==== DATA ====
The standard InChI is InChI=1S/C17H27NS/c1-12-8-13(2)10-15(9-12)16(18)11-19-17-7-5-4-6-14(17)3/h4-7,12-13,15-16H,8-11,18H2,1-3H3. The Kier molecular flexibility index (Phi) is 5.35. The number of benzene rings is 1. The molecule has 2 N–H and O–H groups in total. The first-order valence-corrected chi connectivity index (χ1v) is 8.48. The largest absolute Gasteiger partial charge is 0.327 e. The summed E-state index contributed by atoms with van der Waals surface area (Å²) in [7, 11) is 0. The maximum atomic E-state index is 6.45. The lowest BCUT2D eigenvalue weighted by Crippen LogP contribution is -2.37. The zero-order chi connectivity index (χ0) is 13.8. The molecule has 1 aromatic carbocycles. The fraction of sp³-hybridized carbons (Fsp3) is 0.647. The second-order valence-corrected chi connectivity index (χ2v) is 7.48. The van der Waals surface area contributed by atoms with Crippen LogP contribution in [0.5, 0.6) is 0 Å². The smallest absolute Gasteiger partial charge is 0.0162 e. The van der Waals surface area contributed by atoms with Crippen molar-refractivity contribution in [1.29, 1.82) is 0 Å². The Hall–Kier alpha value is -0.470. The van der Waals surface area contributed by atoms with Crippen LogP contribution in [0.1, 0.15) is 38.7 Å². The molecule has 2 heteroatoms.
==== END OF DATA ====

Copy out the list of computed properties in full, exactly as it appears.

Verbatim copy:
The standard InChI is InChI=1S/C17H27NS/c1-12-8-13(2)10-15(9-12)16(18)11-19-17-7-5-4-6-14(17)3/h4-7,12-13,15-16H,8-11,18H2,1-3H3. The Kier molecular flexibility index (Phi) is 5.35. The number of benzene rings is 1. The molecule has 2 N–H and O–H groups in total. The first-order valence-corrected chi connectivity index (χ1v) is 8.48. The largest absolute Gasteiger partial charge is 0.327 e. The summed E-state index contributed by atoms with van der Waals surface area (Å²) in [7, 11) is 0. The maximum atomic E-state index is 6.45. The lowest BCUT2D eigenvalue weighted by Crippen LogP contribution is -2.37. The zero-order chi connectivity index (χ0) is 13.8. The molecule has 1 aromatic carbocycles. The fraction of sp³-hybridized carbons (Fsp3) is 0.647. The second-order valence-corrected chi connectivity index (χ2v) is 7.48. The van der Waals surface area contributed by atoms with Crippen LogP contribution in [0.5, 0.6) is 0 Å². The smallest absolute Gasteiger partial charge is 0.0162 e. The van der Waals surface area contributed by atoms with Crippen molar-refractivity contribution in [1.29, 1.82) is 0 Å². The Hall–Kier alpha value is -0.470. The van der Waals surface area contributed by atoms with Crippen LogP contribution in [0.1, 0.15) is 38.7 Å². The molecule has 2 heteroatoms.